It can be difficult for an inmate to follow all the rules and participate in programs while imprisoned. One of the ways jails and prisons keep prisoners participating is to reward them with benefits for “good behavior.” Good behavior generally means following the rules and not getting in trouble. Good behavior credit can actually reduce the sentence by up to 54 days every year in some jurisdictions.
Good time credit is available for individuals serving a sentence in federal prison. Many states have a similar policy. Understanding the good behavior policies and figuring out how to follow the rules can make a big difference in how you can get out of jail early.
Under federal law, good behavior is referred to as, “exemplary compliance with the institutional disciplinary regulations.” When prisoners demonstrate good behavior, they earn good time credit, which reduces the prisoner’s actual time in custody. This accumulates each year and allows for early release, reducing the overall prison sentence.
Under 18 U.S.C. § 3624(b), a prisoner who is serving more than a year in prison can receive credit toward service of the sentence of up to 54 days at the end of each year. It is up to the prison to determine whether the prisoner has displayed exemplary compliance with the institutional disciplinary regulations.
Demonstrating good behavior generally means following the prison rules. There are a lot of rules, regulations, restrictions, and policies in prison, and a prisoner may not even know they are breaking a rule until they are accused of doing so. Compliance with the institutional regulations may include:
There are other ways to earn time off for good behavior besides just following orders. Pursuing education and participating in counseling can also count towards good behavior credit. Education may include pursuing an adult literacy program, GED, or high school diploma. Substance abuse education and anger management counseling can also be considered in good behavior credits.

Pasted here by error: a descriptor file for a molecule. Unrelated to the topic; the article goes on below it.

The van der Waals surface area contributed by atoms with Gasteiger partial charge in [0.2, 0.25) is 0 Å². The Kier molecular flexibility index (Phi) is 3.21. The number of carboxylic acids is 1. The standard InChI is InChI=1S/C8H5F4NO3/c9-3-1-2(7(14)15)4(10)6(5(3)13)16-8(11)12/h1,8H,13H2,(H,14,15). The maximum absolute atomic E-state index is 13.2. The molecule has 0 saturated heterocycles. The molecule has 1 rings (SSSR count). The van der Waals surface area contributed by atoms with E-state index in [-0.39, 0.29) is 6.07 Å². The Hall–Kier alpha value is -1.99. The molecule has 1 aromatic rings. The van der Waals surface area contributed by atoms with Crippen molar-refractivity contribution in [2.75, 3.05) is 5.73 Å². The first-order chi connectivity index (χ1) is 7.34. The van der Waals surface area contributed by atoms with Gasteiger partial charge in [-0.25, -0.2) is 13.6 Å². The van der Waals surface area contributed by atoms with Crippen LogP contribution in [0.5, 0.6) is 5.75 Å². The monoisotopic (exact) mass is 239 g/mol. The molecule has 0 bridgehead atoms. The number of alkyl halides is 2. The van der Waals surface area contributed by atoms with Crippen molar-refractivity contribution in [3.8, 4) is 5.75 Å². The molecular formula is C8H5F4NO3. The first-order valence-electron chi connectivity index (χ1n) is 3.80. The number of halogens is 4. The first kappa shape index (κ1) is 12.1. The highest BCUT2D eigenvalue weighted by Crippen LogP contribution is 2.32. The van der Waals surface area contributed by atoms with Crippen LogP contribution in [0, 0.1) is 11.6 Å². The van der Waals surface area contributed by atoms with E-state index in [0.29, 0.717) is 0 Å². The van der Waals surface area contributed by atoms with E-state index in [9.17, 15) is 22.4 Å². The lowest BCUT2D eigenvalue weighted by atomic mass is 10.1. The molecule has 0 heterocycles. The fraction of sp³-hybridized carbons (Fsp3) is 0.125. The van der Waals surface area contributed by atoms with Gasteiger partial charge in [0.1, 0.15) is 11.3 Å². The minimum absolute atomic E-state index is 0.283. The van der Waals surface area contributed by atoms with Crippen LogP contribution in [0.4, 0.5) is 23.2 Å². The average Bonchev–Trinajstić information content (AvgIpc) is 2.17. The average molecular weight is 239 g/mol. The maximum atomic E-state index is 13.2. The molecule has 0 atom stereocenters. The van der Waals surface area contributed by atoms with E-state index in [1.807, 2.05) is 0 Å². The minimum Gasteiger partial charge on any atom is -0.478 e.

There is generally a maximum amount of good time credit each prisoner can get every year. For federal inmates, if the prisoner is pursuing an educational program like a GED or high school diploma, the individual can get the maximum of 54 days of good time credit each year. The First Step Act (FSA) of 2018 made qualifying inmates eligible for up to 54 days of good conduct time for each year of the sentence imposed.
Good behavior credit can shorten a prisoner’s time behind bars by reducing their sentence based on a specific formula. Early release on good behavior is not automatic, but it may help. Early release for good conduct credit and parole are different but they both benefit from following the rules while incarcerated.
Parole is generally discretionary and left up to the parole board. Some prisoners are not eligible for parole. Once a prisoner becomes eligible for parole, the parole board may review their case to decide whether or not to grant supervised release. One of the factors the parole board considers is “institutional behavior.” Institutional behavior is used to help the board may decisions about:
Unfortunately, good behavior and participation in treatment and education do not guarantee parole. Instead, parole boards may be more likely to weigh bad behavior and noncompliance with the institutional rules when denying parole.
In general, any federal prisoner serving a term of imprisonment of more than one year is eligible to earn good behavior credit. A defendant sentenced to exactly one year would not be eligible for good behavior credit. A judge may impose a sentence of one year and one day so that the inmate will be eligible for good behavior credits, and could serve less than a year.
Good behavior time is also not available to those serving a sentence of life in prison. Eligibility for good behavior for state prisoners may depend on the state’s policies.
A prisoner can lose good behavior time. In general, good behavior credit is calculated each year. Anytime during the year, the prison officers may take away part of good time credit. After the end of the year, when the time is vested, the credit usually is a permanent reduction in sentence. However, there are situations where years of accumulated time may be reduced, such as a riot, or where the prison finds out about misconduct in prior years.
An arrest and conviction can change everything. Fines or time in jail are the immediate concern, but a conviction will also mean a criminal record that can make it harder to find a job and housing for years to come. If you are arrested or learn you are under investigation, the first thing you should do is contact an experienced criminal defense attorney. You can search LawInfo’s legal directory to find a local sentencing attorney who can protect your rights and help you determine the best way to proceed with mounting a defense.